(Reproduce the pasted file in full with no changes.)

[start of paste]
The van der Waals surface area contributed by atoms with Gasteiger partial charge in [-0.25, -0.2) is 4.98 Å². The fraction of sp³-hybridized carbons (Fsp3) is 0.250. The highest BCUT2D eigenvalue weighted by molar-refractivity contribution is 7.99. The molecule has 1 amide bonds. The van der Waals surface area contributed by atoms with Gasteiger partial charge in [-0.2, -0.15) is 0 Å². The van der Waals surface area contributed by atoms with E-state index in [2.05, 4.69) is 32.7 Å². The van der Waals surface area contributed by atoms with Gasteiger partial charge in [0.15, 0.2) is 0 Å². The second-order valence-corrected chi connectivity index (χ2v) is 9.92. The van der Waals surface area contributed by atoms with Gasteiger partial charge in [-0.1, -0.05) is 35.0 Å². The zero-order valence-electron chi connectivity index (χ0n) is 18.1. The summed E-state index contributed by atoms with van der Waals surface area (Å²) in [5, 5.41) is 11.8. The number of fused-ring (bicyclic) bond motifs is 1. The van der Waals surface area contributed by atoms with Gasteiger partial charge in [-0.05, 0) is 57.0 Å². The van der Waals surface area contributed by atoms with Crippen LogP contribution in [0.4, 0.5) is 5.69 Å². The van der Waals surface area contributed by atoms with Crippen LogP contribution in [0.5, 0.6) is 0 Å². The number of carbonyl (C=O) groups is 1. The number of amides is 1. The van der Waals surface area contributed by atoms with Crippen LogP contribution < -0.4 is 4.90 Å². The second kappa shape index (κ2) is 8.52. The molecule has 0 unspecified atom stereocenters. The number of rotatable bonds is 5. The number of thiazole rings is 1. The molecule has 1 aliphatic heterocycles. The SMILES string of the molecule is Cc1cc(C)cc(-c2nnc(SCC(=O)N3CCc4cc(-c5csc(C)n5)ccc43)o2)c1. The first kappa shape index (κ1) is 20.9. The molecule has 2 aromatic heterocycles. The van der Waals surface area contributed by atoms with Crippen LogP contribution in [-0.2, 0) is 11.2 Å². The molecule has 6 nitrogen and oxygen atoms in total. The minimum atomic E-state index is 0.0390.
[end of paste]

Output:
The van der Waals surface area contributed by atoms with Gasteiger partial charge in [-0.25, -0.2) is 4.98 Å². The fraction of sp³-hybridized carbons (Fsp3) is 0.250. The highest BCUT2D eigenvalue weighted by molar-refractivity contribution is 7.99. The molecule has 1 amide bonds. The van der Waals surface area contributed by atoms with Gasteiger partial charge in [-0.2, -0.15) is 0 Å². The van der Waals surface area contributed by atoms with E-state index in [2.05, 4.69) is 32.7 Å². The van der Waals surface area contributed by atoms with Gasteiger partial charge in [0.15, 0.2) is 0 Å². The second-order valence-corrected chi connectivity index (χ2v) is 9.92. The van der Waals surface area contributed by atoms with Gasteiger partial charge in [-0.1, -0.05) is 35.0 Å². The zero-order valence-electron chi connectivity index (χ0n) is 18.1. The summed E-state index contributed by atoms with van der Waals surface area (Å²) in [5, 5.41) is 11.8. The number of fused-ring (bicyclic) bond motifs is 1. The van der Waals surface area contributed by atoms with Gasteiger partial charge in [-0.05, 0) is 57.0 Å². The van der Waals surface area contributed by atoms with Crippen LogP contribution in [0.4, 0.5) is 5.69 Å². The van der Waals surface area contributed by atoms with Crippen LogP contribution in [0.5, 0.6) is 0 Å². The number of carbonyl (C=O) groups is 1. The number of amides is 1. The van der Waals surface area contributed by atoms with Crippen LogP contribution < -0.4 is 4.90 Å². The second kappa shape index (κ2) is 8.52. The molecule has 0 unspecified atom stereocenters. The number of rotatable bonds is 5. The number of thiazole rings is 1. The molecule has 1 aliphatic heterocycles. The SMILES string of the molecule is Cc1cc(C)cc(-c2nnc(SCC(=O)N3CCc4cc(-c5csc(C)n5)ccc43)o2)c1. The first kappa shape index (κ1) is 20.9. The molecule has 2 aromatic heterocycles. The van der Waals surface area contributed by atoms with Crippen LogP contribution in [-0.2, 0) is 11.2 Å². The molecule has 6 nitrogen and oxygen atoms in total. The minimum atomic E-state index is 0.0390.